The more study abroad becomes part of the institutional fabric of a college or university, the more likely students are to pursue it and the deeper their learning will be. What has become known as “curriculum integration” is a key element of this process.
In the context of study abroad, curriculum integration refers to the movement to connect study abroad experiences more directly to courses and degree requirements at students’ home institutions. The University of Minnesota is one of the leaders in this movement and defines its efforts this way:
“The Minnesota Model of study abroad curriculum integration is based on partnering with academic units to effectively meet institutional goals to internationalize the curriculum. This model spreads ownership for international education throughout the institution.” University of Minnesota, Learning Abroad Center »
Curriculum integration often involves asking particular departments or faculties to explore how study abroad might be incorporated into what they want students to learn and the requirements that students must fulfill for a degree. When successful, curriculum integration leads to more central placement of study abroad in the degree program, greater recognition of the value of bi-national approaches to research and knowledge, and less hesitancy by students concerning credit recognition issues.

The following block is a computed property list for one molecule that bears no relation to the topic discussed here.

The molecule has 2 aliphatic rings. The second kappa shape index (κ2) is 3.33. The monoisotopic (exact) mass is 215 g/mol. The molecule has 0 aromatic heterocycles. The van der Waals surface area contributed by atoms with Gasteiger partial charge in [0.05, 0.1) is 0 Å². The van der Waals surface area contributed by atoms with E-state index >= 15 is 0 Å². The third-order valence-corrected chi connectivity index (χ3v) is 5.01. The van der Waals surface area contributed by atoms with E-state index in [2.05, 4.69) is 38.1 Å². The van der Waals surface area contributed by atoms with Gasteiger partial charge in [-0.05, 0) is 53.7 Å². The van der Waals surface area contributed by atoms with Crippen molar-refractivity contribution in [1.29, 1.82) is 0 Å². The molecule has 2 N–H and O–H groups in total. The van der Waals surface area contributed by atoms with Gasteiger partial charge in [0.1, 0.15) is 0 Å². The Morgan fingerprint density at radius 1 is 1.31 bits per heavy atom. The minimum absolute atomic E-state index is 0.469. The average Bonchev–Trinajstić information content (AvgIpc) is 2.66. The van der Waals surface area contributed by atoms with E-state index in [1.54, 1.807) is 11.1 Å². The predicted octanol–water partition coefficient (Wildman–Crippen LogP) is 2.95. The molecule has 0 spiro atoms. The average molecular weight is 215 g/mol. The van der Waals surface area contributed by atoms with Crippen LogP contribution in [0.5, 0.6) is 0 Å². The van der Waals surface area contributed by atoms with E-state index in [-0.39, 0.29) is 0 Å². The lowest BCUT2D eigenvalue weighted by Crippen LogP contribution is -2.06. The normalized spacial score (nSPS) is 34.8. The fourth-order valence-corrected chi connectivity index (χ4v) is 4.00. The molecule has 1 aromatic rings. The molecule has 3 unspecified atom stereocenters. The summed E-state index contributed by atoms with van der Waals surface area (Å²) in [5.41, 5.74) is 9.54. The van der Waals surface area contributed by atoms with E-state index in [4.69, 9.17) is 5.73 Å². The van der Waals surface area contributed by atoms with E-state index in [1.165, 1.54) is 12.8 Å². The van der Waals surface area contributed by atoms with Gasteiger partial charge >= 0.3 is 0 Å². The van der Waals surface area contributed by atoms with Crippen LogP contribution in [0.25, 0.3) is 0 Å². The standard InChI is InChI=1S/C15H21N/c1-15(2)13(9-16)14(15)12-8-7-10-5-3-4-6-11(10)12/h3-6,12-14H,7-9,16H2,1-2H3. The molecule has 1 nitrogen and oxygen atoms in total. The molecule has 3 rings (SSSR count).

While the kind of strategic partnerships presented in the RoadMap are not always part of curriculum integration efforts, they provide much value when they are. Such linkages:
- enable partner departments to learn about each other’s curricula and degree programs, leading to greater acceptance and use of each other’s courses as part of a student’s accepted plan of study;
- facilitate short-term study-travel programs that embed time at the partner institution into courses taught at the home institution;
- connect faculty to each other for collaborative teaching, both face-to-face and virtually;
- enable faculty who do not know much about the partner nation to advance their knowledge (and hence their ability to contextualize student study abroad experiences there) through dialogue with partner faculty.
In the long run, curriculum integration through strategic partnership can transform the teaching and curriculum of each institution and better prepare students for the experiences they will have at the partner.
As U.S. and Japanese faculty deepen their abilities to incorporate material on the other country in their courses, especially in disciplines where this is new, they may be helped by the teaching resources listed here.